Toni Morrison and Afro-Diasporic (Re)Mything (LIT4538.01)

Phillip B. Williams

Toni Morrison is one of America’s most cherished, studied, and criticized writers. Using antebellum and contemporary American history as her thematic and temporal foundation, Morrison has written about race, gender, class, and sexuality with a keen eye on mythology and fable. In this class, we will read through many of her novels, including but not limited to Sula, Song of Solomon, Tar Baby, Beloved, and A Mercy, in search for how history and craft form her timeless stories. To supplement the novels we will read several essays by leading Morrison scholars; essays that explicate traditional Afro-Diasporic spiritual traditions such as Yoruba, Santeria, and Ba Kongo; as well as short stories that invite a deeper understanding of how Afro-Diasporic spirituality and Black American fables inform Morrison’s considerations.

Students will read approximately one book a week, write two response papers, and turn in a final critical/creative paper. Class participation is of utmost importance. There are no exams for this class.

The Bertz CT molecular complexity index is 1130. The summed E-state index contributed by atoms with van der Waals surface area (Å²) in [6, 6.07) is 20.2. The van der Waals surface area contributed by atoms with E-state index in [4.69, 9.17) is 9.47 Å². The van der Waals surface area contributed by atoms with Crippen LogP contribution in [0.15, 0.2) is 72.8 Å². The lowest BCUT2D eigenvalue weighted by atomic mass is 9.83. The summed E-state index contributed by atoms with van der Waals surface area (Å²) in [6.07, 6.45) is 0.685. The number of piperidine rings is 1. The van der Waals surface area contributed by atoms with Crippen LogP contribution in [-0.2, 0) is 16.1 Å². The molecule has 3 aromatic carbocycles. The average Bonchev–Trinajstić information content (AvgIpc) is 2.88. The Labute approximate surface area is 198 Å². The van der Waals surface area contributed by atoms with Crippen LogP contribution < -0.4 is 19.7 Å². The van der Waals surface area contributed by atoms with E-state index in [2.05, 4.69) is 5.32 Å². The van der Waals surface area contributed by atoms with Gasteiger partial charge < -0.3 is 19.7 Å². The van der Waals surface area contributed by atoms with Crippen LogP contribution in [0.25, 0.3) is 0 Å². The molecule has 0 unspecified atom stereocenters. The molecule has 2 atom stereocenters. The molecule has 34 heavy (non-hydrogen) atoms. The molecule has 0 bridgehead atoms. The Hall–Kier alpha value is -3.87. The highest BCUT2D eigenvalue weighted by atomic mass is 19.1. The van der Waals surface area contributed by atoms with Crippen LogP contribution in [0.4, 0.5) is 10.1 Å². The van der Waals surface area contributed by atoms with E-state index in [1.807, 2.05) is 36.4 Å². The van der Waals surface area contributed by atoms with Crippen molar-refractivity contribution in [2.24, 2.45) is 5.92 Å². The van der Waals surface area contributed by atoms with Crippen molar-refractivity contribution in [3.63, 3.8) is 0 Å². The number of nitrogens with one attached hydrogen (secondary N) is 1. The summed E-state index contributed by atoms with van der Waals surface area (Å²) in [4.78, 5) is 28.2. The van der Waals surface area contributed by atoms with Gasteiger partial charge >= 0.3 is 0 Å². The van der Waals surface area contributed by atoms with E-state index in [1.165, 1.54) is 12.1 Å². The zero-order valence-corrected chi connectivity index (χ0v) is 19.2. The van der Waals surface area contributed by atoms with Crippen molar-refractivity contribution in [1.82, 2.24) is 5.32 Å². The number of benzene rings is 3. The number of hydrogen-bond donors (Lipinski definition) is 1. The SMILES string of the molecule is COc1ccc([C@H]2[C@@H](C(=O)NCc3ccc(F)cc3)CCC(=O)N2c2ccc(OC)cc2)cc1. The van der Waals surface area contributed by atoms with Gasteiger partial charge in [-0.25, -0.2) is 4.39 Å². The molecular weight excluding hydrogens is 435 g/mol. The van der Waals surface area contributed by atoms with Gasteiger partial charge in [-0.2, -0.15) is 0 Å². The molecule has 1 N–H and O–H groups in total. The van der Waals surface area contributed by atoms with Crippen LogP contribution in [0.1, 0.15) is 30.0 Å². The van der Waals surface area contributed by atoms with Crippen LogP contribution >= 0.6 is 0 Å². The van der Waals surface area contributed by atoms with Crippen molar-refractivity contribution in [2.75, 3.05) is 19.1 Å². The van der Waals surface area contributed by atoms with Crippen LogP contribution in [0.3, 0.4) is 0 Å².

Learning Outcomes:
* To read and understand a generous portion of Toni Morrison's writing within the context of Black culture, aesthetics, and history.
* To continue to hone writing skills in preparation for advance study of Morrison's work.
* To recognize tropes and symbols special to Morrison that represent her interests in African Diasporic traditions.

Delivery Method: Remotely accessible
Prerequisites: Three-five page critical writing sample due in my inbox by May 6,2021. Please send to
Course Level: 4000-level
Credits: 4
T 2:10PM - 5:50PM (Full-term)
Maximum Enrollment: 15
Course Frequency: Every 2-3 years

Categories: All courses , Literature , Remotely Accessible
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